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story.lead_photo.caption Customers talk to a Tesla salesman as a Model 3 sits on display last summer in a showroom in Denver. Just days after announcing that it would close most of its stores, Tesla said Monday it will keep “significantly more stores open” than previously announced.

DETROIT -- Tesla is walking back plans to close most of its showrooms worldwide and announced price increases for most of its electric vehicles.

Tesla announced last month that it would shutter most of its stores to cut costs so it could sell its lower-priced Model 3 for $35,000. The company continues its shift to toward online-only sales, but now says it won't close as many stores as originally thought.

The $35,000 base Model 3 will still be available, but the company is raising prices by 3 percent on all other models.

In a Monday filing with government regulators, Tesla now says it closed 10 percent of its stores, but a few of those will now remain open. Another 20 percent are being evaluated and some could remain open.

The company gave no numbers, but said it would close only about half the stores that it had intended to. It has 378 stores and service centers worldwide and about 100 stores in the U.S. If the company closes 30 percent of the stores, that would equal about 110.

"As a result of keeping significantly more stores open, Tesla will need to raise vehicle prices by about 3 percent on average worldwide," a company statement said. "We will only close about half as many stores, but the cost savings are therefore only about half."

Remaining stores could have fewer workers but will have vehicles available for test-drives and a small inventory in case people want to buy immediately, the statement said.

Also Monday, a New York attorney announced that Tesla's former chief of security has filed a whistleblower complaint with the U.S. Securities and Exchange Commission. Attorney Andrew Meissner said in a statement that Sean Gouthro provided information about Chief Executive Officer Elon Musk's Aug. 7 tweet that he had the financing to take the company private at $420 per share. As it turned out, Musk didn't have the funding secured. The SEC filed a securities-fraud complaint, and Musk and Tesla agreed to each pay $20 million and to governance changes including a Twitter monitor for Musk.

The SEC submission says the go-private plan was discussed internally at Tesla many days before Musk's tweet "and that many were suspect of the purported deal's legitimacy," Meissner's statement said.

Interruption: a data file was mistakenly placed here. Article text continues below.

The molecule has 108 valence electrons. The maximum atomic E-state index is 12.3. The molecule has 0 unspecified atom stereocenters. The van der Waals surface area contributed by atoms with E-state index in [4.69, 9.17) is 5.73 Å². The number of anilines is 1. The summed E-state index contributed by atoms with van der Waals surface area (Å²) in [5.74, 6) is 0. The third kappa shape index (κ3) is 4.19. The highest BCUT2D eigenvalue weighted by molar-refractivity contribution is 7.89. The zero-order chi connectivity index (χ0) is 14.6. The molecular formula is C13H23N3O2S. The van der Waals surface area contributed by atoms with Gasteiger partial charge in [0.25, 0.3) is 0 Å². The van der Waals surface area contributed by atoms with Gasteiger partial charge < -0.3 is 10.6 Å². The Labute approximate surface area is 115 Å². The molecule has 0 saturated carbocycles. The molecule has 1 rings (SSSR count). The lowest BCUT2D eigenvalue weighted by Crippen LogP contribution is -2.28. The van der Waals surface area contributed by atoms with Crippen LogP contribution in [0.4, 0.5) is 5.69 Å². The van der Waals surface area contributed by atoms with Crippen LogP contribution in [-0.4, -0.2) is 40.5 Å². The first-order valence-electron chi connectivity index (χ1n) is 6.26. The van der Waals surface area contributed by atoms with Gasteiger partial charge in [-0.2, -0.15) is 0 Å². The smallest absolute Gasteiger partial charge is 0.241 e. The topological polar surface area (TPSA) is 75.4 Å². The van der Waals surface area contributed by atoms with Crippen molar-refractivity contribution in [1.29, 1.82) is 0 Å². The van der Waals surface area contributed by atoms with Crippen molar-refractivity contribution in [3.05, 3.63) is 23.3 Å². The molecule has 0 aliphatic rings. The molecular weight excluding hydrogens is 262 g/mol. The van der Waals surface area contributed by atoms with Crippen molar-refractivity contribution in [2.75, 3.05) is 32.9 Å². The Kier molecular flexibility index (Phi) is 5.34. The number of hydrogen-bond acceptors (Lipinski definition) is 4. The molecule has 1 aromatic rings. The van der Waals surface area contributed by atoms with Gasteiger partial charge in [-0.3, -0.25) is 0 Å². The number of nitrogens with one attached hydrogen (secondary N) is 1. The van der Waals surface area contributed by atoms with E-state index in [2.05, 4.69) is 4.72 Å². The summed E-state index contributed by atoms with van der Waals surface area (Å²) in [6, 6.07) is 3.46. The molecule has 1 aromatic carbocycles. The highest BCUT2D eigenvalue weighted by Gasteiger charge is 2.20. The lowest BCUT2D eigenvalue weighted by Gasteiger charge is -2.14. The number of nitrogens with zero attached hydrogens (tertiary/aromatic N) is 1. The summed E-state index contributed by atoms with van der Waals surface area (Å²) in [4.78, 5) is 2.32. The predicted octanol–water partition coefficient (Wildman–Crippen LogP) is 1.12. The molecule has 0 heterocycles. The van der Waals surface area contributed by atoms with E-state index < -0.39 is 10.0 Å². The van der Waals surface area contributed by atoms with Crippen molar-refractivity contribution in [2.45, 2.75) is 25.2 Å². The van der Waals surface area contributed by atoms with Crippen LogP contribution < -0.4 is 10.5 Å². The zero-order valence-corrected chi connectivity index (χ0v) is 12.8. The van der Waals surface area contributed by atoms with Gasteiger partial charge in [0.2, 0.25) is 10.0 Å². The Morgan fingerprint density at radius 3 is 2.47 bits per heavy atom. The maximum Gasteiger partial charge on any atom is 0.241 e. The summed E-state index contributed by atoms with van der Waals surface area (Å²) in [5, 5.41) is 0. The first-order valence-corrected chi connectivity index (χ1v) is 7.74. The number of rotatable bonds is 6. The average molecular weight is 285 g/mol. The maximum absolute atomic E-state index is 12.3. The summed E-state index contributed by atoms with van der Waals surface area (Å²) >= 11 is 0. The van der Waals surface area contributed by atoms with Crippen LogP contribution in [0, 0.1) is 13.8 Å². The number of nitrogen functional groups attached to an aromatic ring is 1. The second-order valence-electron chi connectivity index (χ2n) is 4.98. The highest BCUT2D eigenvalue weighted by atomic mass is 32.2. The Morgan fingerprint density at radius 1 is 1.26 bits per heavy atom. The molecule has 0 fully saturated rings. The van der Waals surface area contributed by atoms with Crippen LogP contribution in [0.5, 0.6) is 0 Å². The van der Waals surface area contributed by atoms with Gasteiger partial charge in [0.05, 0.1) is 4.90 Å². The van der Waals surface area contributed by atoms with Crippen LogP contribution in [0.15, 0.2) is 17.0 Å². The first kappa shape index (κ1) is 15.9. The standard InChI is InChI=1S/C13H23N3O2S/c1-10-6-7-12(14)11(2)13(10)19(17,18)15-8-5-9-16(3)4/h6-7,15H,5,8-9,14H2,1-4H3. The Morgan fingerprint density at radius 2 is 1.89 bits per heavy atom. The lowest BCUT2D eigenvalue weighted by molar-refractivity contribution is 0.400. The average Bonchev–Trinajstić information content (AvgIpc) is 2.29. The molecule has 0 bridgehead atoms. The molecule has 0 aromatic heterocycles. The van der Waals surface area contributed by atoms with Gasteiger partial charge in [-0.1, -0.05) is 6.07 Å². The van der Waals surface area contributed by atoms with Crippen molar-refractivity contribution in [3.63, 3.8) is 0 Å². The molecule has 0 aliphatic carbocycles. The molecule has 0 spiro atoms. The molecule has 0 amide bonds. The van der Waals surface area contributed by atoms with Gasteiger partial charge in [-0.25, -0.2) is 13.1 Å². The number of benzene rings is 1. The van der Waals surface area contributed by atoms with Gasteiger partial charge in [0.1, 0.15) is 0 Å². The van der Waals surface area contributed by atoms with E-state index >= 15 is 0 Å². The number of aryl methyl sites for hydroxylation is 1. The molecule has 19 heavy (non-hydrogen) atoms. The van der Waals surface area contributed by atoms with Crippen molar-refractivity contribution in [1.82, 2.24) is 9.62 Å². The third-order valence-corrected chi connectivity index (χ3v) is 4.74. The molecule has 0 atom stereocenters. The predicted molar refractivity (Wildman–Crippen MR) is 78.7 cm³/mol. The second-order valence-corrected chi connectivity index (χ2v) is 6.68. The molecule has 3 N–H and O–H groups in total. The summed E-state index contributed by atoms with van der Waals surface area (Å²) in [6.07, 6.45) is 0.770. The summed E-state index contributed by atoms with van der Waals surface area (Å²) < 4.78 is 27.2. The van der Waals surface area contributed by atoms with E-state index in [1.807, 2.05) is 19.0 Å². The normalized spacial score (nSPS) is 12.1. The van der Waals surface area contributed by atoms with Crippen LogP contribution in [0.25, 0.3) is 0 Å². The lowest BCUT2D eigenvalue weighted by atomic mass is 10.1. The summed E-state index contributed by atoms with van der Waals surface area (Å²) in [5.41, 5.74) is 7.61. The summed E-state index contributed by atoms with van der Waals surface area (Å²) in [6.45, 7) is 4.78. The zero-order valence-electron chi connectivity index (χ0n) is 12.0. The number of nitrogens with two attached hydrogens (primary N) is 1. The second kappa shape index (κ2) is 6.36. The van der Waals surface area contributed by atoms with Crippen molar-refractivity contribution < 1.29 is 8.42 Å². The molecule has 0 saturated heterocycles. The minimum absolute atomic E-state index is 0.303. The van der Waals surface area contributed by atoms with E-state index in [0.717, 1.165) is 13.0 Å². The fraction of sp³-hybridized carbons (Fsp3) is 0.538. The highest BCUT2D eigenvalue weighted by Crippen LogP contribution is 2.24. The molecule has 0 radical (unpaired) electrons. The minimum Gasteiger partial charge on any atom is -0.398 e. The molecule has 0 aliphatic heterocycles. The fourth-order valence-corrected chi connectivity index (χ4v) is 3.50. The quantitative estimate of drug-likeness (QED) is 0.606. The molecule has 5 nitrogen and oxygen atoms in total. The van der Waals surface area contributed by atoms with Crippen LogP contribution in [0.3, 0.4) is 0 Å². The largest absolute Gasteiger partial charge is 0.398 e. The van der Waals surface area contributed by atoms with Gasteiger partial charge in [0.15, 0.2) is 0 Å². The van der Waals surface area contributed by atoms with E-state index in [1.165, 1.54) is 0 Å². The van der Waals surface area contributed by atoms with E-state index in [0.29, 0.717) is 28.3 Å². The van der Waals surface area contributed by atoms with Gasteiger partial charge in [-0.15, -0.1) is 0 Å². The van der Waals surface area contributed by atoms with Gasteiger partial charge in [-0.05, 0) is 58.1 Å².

Tesla also announced Monday that it has purchased car-hauling trucks and trailers from a California company in a stock deal worth about $14.2 million. Tesla paid for the purchase with about 50,000 previously authorized shares. Tesla wants to increase its vehicle-transportation capacity and cut delivery times.

The moves came on the day that lawyers for Musk were scheduled to file a legal brief explaining to a New York federal judge why he shouldn't be held in contempt of court for an inaccurate Feb. 19 tweet that could have influenced the company's stock price.

On Feb. 19, Musk tweeted that Tesla would produce around 500,000 vehicles this year -- a tweet that wasn't blessed by the person in charge of baby-sitting Musk's Twitter account as required by the fraud settlement. The tweet was later corrected.

The store-closing reversal shows that Tesla had second thoughts about shuttering the stores and whether buyers would make such a large purchase without a test-drive. The company says it still plans to offer buyers the ability to return purchased vehicles at no cost after a seven-day or 1,000-mile test-drive.

Gartner analyst Michael Ramsey called the move "startling" and said it undermines the credibility of Musk and Tesla's management.

"How else can you view it except to see it as a remarkable example of lack of foresight or planning?" Ramsey asked. "It's almost as if the decision was announced and made without any analysis of what the outcome would be."

The move made no sense to begin with because Tesla had spent millions fighting in courts and state legislatures trying to change laws that prevented companies from selling vehicles at their own stores, Ramsey said.

But he also said the move to close 10 percent of stores and evaluate others is the right thing to do, and said most retail companies do that all of the time.

A Tesla spokesman declined comment Monday beyond the company's statement.

Shares of Tesla Inc. rose 2.4 percent to $290.92 in Monday trading.

In announcing the move on Feb. 28, Musk said it was necessary to cut costs in order to profitably sell the mass-market version of the Model 3 sedan for $35,000. That's a price point needed to reach more consumers and generate the sales that the company needs to survive, Musk has said.

Before the announcement, the cheapest Model 3 started at $42,900.

On Feb. 28, the company said shifting totally to online sales would allow it to lower all vehicle prices by 6 percent, on average, including its higher-end Model S and Model X.

At the time, Musk also walked back the company's guidance that it would be profitable in all future quarters, saying it would post a loss in the first quarter of this year.

Tesla has been in retreat in recent months, scrambling to cut costs in order to shore up flagging investor confidence in the company and Musk. Along with layoffs of 7 percent of its workforce in January, the news of store closings appeared to underline the challenges for a newcomer breaking into an old-line manufacturing industry.

Musk has struggled to make a few thousand cars in a week -- a feat that established automakers can do in a day.

Information for this article was contributed by Stanley Reed of The New York Times.

Business on 03/12/2019

Print Headline: Tesla walks back plans for closings

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